In “Gold and Economic Freedom”, Alan Greenspani wishes to show that “… under the gold standard , a free banking system stands as the protector of an economy’s stability and balanced growth”. However, Alan Greenspan’s examples of unregulated banking based on gold are contradictory.
Greenspan starts with banks generating money to make loans: “A free banking system based on gold is able to extend credit and thus create bank notes (currency) and deposits, according to the production requirements of the economy”.
When the economy is slow, “… when the business ventures financed by bank credit are less profitable and slow to pay off”; the banks: “curtail new lending,…usually by charging higher interest rates.”
When the economy is good, “when banks loan money to finance productive and profitable endeavors, the loans are paid off rapidly”. The loans have lower interest, “and bank credit continues to be generally available.”
His next paragraph creates contradiction. It presents the situation where different countries have the gold standard in common, and “there are no restraints… on the movement of capital”.
If a country has a liberal credit market, “interest rates in that country will tend to fall, inducing depositors to shift their gold to higher-interest paying banks in other countries” and “immediately cause a shortage of bank reserves in the easy credit country… tighter credit standards and a return to competitively higher interest rates.”
As a result, “the economies of the different countries act as one… Credit, interest rates, and prices tend to follow similar patterns in all countries”.
Greenspan’s contradictions are:
- Banks cannot act according to the production requirements of their economy, as in his first example ; but must act according to the interest rates of the banks in his second example, in other gold standard economies.
- The banks in his first example could never have started or participated in their expansion with low interest, because the gold deposits would have fled to the countries in the second example.
- If the interest in all the countries started at parity; when the banks of the first example started charging higher interest, the gold would leave other countries and cause those economies to contract. To prevent loss of their gold deposits, the banks of the other countries would also raise their interest rates – causing their economies to contract. Either way, all the countries must contract their economies whenever one country raises interest rates.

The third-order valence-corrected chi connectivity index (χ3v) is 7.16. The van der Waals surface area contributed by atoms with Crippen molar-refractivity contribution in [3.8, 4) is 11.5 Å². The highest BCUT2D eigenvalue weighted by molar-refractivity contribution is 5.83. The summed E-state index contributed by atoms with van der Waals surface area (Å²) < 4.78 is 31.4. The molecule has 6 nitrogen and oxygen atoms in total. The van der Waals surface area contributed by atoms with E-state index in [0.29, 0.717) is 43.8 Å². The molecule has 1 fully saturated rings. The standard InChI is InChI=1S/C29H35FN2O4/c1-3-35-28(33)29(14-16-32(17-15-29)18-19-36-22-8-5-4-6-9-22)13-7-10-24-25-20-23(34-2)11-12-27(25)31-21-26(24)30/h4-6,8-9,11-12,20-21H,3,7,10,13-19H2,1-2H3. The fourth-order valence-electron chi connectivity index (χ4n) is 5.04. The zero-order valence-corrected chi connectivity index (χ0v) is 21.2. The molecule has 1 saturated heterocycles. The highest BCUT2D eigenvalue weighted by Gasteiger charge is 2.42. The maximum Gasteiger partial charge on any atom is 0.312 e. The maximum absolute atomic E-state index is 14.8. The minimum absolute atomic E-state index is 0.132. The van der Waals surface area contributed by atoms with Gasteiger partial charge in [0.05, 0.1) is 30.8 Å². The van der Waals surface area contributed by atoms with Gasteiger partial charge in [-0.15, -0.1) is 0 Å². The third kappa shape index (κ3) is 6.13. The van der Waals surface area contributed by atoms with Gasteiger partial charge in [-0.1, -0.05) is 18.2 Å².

- Wherever business starts to get better, banks cannot return to the previous low interest rates or they will lose their deposits to other banks. Economic growth will stop as soon as it starts.
Greenspan fails to show how expansion or growth can begin. His first example of the creation of money starts with the economy already in full swing. When Greenspan’s gold standard economy contracts, the banks have no means to counter that. Instead, the banks wait for businesses to solve the problem, “and require… existing borrowers to improve profitability” without funds. They also “.. restrict the financing of new ventures…”. Both Greenspan’s examples of the individual bank and the multinational situation end with high interest rates and economic contraction.
In Greenspan’s ideal system, there is incentive to set high interest rates. Once high interest rates are in place, there is no way to lower them. Once in a contraction, Greenspan’s gold standard banks do not have the tools to begin expansion. They only have tools to slow the economy down. The contraction must continue. The ratchet only works in one direction.
Here is Greenspan’s statements in full:
“When banks loan money to finance productive and profitable endeavors, the loans are paid off rapidly and bank credit continues to be generally available. But when the business ventures financed by bank credit are less profitable and slow to pay off, bankers soon find that their loans outstanding are excessive relative to their gold reserves, and they begin to curtail new lending, usually by charging higher interest rates. This tends to restrict the financing of new ventures and requires the existing borrowers to improve their profitability before they can obtain credit for further expansion. Thus under the gold standard , a free banking system stands as the protector of an economy’s stability and balanced growth.
When gold is accepted as the medium of exchange by most or all nations, an unhampered free international gold standard serves to foster a world-wide division of labor and the broadest international trade. Even though the units of exchange (the dollar, the pound, the franc, etc.) differ from country to country, when all are defined in terms of gold the economies of the different countries act as one-sol long as there are no restraints on trade or on the movement of capital. Credit interest rates, and prices tend to follow similar patterns in all countries. For example, if banks in one country extend credit too liberally, interest rates in that country will tend to fall, inducing depositors to shift their gold to higher-interest paying banks in other countries. This will immediately cause a shortage of bank reserves in the “easy money” country, inducing tighter credit standards and a return to competitively higher interest rates again.”
iGold and Economic Freedom, by Alan Greenspan, Pg 98, Capitalism the Unknown Ideal, Ayn Rand, Signet, New American Library, 1967